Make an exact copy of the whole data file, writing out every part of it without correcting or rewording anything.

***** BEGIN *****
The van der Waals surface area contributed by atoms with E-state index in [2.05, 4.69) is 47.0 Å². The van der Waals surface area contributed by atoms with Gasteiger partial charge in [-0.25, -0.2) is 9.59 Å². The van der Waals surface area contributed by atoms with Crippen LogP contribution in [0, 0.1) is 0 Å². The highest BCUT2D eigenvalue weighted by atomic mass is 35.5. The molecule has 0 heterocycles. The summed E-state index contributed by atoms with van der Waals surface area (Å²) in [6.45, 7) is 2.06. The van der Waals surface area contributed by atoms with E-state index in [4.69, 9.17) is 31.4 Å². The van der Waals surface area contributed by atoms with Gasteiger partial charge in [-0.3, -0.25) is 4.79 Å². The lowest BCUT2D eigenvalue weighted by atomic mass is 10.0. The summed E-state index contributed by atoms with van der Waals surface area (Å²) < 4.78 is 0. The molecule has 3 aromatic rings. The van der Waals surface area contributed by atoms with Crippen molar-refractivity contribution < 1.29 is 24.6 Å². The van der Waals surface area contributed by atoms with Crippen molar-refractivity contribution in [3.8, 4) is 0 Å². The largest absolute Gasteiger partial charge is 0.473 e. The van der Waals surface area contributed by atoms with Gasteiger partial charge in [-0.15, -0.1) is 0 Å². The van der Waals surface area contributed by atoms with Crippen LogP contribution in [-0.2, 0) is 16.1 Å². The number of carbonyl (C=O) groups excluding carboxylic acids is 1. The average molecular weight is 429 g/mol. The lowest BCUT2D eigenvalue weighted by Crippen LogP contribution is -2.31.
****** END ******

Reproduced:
The van der Waals surface area contributed by atoms with E-state index in [2.05, 4.69) is 47.0 Å². The van der Waals surface area contributed by atoms with Gasteiger partial charge in [-0.25, -0.2) is 9.59 Å². The van der Waals surface area contributed by atoms with Crippen LogP contribution in [0, 0.1) is 0 Å². The highest BCUT2D eigenvalue weighted by atomic mass is 35.5. The molecule has 0 heterocycles. The summed E-state index contributed by atoms with van der Waals surface area (Å²) in [6.45, 7) is 2.06. The van der Waals surface area contributed by atoms with E-state index in [4.69, 9.17) is 31.4 Å². The van der Waals surface area contributed by atoms with Gasteiger partial charge in [-0.3, -0.25) is 4.79 Å². The lowest BCUT2D eigenvalue weighted by atomic mass is 10.0. The summed E-state index contributed by atoms with van der Waals surface area (Å²) < 4.78 is 0. The molecule has 3 aromatic rings. The van der Waals surface area contributed by atoms with Crippen molar-refractivity contribution < 1.29 is 24.6 Å². The van der Waals surface area contributed by atoms with Crippen molar-refractivity contribution in [3.8, 4) is 0 Å². The largest absolute Gasteiger partial charge is 0.473 e. The van der Waals surface area contributed by atoms with Gasteiger partial charge in [-0.15, -0.1) is 0 Å². The van der Waals surface area contributed by atoms with Crippen LogP contribution in [-0.2, 0) is 16.1 Å². The number of carbonyl (C=O) groups excluding carboxylic acids is 1. The average molecular weight is 429 g/mol. The lowest BCUT2D eigenvalue weighted by Crippen LogP contribution is -2.31.